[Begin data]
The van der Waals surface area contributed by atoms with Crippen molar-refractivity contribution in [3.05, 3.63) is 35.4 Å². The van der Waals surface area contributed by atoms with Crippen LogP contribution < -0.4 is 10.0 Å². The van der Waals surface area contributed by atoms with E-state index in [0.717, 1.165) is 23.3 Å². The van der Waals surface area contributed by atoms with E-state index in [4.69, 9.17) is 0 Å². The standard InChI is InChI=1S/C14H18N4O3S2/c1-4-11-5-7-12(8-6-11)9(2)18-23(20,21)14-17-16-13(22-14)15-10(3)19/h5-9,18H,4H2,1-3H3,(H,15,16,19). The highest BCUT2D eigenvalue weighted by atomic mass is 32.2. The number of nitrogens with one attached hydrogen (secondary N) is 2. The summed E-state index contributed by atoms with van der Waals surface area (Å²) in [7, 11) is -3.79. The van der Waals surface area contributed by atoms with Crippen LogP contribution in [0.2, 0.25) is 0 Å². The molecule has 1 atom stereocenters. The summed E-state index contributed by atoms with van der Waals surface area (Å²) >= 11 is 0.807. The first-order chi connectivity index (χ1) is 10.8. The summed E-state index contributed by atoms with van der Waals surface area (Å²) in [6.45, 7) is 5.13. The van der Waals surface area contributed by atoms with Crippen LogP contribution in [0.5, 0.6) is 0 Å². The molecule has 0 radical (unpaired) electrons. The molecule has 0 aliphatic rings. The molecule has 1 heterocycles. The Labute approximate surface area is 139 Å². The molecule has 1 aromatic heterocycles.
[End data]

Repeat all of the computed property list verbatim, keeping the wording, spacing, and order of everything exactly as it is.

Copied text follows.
The van der Waals surface area contributed by atoms with Crippen molar-refractivity contribution in [3.05, 3.63) is 35.4 Å². The van der Waals surface area contributed by atoms with Crippen LogP contribution < -0.4 is 10.0 Å². The van der Waals surface area contributed by atoms with E-state index in [0.717, 1.165) is 23.3 Å². The van der Waals surface area contributed by atoms with E-state index in [4.69, 9.17) is 0 Å². The standard InChI is InChI=1S/C14H18N4O3S2/c1-4-11-5-7-12(8-6-11)9(2)18-23(20,21)14-17-16-13(22-14)15-10(3)19/h5-9,18H,4H2,1-3H3,(H,15,16,19). The highest BCUT2D eigenvalue weighted by atomic mass is 32.2. The number of nitrogens with one attached hydrogen (secondary N) is 2. The summed E-state index contributed by atoms with van der Waals surface area (Å²) in [7, 11) is -3.79. The van der Waals surface area contributed by atoms with Crippen LogP contribution in [0.2, 0.25) is 0 Å². The molecule has 1 atom stereocenters. The summed E-state index contributed by atoms with van der Waals surface area (Å²) >= 11 is 0.807. The first-order chi connectivity index (χ1) is 10.8. The summed E-state index contributed by atoms with van der Waals surface area (Å²) in [6.45, 7) is 5.13. The van der Waals surface area contributed by atoms with Crippen LogP contribution in [0.5, 0.6) is 0 Å². The molecule has 0 radical (unpaired) electrons. The molecule has 0 aliphatic rings. The molecule has 1 heterocycles. The Labute approximate surface area is 139 Å². The molecule has 1 aromatic heterocycles.